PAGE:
He is not resentful about it - indeed, he is rather pleased with himself. He has a right to be, because only 250 people are awarded places on the Scottish Coast to Coast Challenge every year. The selection is made by the hiking magazine The Great Outdoors on the basis of walking experience and, to a lesser degree, the worth of the cause for which sponsorship is being sought.
'They had 450 applicants,' said Mr Hayes, as we stood in the spacious square nave of the only City church designed by Nicholas Hawksmoor. 'They told me that while my walking experience was not really up to scratch they were impressed by my willingness to learn and to get myself trained. I've done some other long walks. I went on a 17-day pilgrimage from Lourdes to Loyola in 1991 and I've done the Pembrokeshire Coast Path - that's 170 miles. But this will be the toughest I've tackled.'
Given the architectural importance of St Mary Woolnoth, and its central position right by Bank underground station, you might assume that the City Corporation and financial institutions based there would pay for keeping it in shape. Up to a point you would be right, for last year the City Parochial Foundation stumped up over pounds 100,000 for the restoration of the exterior, and two banks paid for a complete electrical rewiring.
What Mr Hayes now plans, though, does not come under the heading of essential works in the structural sense. His aim is to restore the interior of the church to something approaching Hawksmoor's intention when he designed it in 1716. Hawksmoor, a pupil of Wren, built only six churches in London. Although the smallest, St Mary Woolnoth is a composition of enormous vigour and power.
It is unusual in several respects. First its name: the official designation is St Mary of the Nativity. In the 18th century much of the City was a crowded and somewhat deprived residential area and many foundling children were baptised here. They were given the surname Woolnoth, probably because the wool market was near by.
The western facade, with horizontal banded stonework topped by a colonnaded tower, was described by Sir Nikolaus Pevsner as 'the most original church exterior in the City'. Inside, the nave is supported by clusters of three Corinthian columns at each corner.
Like many old churches, though, it was 'improved' in Victorian times, in this case by the formidable William Butterfield. His most radical change was to remove the oak galleries on the edge of the nave, apparently because he believed they were unsafe. He also embellished Hawksmoor's stone floor - white interspersed with small black squares - with garish red tiles that spoil the geometric pattern.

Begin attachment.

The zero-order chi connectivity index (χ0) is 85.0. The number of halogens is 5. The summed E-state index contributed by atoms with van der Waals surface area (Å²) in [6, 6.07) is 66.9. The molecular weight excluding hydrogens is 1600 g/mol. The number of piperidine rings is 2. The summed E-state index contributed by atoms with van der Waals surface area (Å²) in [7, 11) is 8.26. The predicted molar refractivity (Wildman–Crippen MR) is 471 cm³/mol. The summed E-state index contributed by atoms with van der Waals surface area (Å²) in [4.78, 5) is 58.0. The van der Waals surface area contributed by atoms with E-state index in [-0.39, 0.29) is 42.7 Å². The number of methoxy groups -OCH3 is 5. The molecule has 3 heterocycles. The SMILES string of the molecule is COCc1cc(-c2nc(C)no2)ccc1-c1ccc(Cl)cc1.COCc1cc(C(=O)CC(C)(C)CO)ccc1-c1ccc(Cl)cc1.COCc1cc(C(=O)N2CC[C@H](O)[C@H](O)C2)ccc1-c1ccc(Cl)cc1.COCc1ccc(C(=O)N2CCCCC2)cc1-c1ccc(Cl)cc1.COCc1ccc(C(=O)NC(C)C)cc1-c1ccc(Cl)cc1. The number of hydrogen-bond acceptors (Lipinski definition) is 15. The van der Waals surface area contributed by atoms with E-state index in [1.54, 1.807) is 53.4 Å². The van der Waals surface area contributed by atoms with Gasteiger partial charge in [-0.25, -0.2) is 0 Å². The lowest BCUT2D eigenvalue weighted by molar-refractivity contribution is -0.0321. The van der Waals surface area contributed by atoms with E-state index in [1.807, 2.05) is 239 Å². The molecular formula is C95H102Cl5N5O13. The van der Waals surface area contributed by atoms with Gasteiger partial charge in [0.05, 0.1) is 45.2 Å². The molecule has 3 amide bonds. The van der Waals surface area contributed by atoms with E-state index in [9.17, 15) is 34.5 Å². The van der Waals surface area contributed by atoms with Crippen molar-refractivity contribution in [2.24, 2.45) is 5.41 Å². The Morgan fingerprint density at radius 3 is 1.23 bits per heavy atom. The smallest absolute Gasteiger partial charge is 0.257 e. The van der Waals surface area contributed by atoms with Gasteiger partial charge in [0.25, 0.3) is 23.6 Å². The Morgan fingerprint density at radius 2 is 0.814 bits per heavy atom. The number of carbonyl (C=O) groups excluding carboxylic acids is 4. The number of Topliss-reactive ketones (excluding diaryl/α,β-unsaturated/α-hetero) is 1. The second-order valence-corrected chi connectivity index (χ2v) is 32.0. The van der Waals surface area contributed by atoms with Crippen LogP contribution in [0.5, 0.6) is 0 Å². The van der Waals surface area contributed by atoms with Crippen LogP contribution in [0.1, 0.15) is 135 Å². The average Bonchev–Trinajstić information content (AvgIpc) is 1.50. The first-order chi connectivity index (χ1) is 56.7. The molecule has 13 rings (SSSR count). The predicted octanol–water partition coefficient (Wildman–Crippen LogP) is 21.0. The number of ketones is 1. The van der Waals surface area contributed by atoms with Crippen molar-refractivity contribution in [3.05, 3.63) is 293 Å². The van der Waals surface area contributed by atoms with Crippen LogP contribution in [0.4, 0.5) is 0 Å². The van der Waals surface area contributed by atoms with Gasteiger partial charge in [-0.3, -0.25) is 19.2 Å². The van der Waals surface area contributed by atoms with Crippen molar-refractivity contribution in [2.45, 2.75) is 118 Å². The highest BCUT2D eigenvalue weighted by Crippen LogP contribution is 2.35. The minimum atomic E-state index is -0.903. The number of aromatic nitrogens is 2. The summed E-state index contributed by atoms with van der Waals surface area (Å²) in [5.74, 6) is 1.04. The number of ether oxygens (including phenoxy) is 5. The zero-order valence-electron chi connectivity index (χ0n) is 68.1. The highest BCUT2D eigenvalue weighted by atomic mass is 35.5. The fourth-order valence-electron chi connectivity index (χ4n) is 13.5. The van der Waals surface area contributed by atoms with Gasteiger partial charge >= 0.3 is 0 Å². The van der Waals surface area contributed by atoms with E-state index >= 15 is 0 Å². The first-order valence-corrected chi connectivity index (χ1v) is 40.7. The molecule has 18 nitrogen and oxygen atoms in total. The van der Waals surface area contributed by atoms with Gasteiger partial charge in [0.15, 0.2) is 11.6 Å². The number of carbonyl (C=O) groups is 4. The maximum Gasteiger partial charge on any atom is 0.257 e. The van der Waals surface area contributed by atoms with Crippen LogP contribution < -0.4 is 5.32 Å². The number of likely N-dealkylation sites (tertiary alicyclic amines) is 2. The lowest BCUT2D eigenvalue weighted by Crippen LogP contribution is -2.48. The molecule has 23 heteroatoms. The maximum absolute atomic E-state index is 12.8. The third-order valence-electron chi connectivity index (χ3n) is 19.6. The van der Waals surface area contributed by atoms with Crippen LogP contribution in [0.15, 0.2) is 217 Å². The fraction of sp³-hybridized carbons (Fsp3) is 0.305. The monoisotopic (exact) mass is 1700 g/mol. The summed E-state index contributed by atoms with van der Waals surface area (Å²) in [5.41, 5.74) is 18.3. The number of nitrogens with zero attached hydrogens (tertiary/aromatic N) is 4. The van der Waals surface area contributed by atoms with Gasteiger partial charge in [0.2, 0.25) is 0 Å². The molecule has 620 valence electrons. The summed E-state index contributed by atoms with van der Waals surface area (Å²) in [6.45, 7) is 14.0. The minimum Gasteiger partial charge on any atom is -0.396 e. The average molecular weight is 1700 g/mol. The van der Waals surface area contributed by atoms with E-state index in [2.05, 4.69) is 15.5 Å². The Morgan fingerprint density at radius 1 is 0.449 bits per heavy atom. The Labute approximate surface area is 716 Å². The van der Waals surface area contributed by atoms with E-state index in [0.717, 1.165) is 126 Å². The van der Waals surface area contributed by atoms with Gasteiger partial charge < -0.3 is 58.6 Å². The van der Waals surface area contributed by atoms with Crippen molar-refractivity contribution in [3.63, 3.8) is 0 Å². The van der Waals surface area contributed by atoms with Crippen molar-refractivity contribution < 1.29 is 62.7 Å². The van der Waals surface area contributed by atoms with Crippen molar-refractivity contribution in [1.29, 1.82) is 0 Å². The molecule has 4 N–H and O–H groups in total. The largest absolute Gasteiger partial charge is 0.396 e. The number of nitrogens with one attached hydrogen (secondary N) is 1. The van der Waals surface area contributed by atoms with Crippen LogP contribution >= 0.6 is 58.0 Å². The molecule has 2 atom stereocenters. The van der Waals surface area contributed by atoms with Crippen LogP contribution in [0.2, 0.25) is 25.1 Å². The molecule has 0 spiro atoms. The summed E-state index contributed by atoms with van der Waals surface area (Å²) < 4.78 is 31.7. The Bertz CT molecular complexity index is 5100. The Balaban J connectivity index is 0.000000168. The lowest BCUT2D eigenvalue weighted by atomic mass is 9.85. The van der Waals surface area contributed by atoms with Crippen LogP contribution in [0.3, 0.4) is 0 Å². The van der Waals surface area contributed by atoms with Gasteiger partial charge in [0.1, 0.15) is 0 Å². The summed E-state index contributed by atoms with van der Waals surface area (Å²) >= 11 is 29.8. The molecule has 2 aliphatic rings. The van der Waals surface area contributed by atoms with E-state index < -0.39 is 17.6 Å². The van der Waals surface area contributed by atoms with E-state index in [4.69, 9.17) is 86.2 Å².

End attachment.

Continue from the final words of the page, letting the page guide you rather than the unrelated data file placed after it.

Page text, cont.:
Mr Hayes has asked Tom Helme, an expert in decorative restoration work, to draw up a plan of improvements. Rebuilding the galleries might prove too costly, but at least he hopes to undo what Butterfield wrought on the floor and redecorate the whole interior in stone coloured paint. When Mr Helme has drawn up his plans and estimated the cost, Mr Hayes will launch a public appeal in the new year, using the Scottish walk as a part of the campaign.
The rules of the walk are that it must start and end on defined stretches of the west and east coast, and take no more than 15 days. Each walker works out an individual route, which has to be approved by the organisers. Mr Hayes will start at Shiel Bridge, at the top of Loch Duich, and head almost due west to Fort Augustus. From there he will follow General Wade's Military Road - built, as it happens, at about the same time as St Mary Woolnoth - and on to Braemar.
If he is making good time here, he might climb the celebrated peak of Lochnagar before heading for the coast at St Cyrus. Having dipped his toe into the North Sea he will, all being well, repair to Montrose for the party that the organisers are laying on for those who last the course. Then back to his church, where he hopes his exertions will be translated into the re-creation of Hawksmoor's vision. Londoners should be grateful to him.
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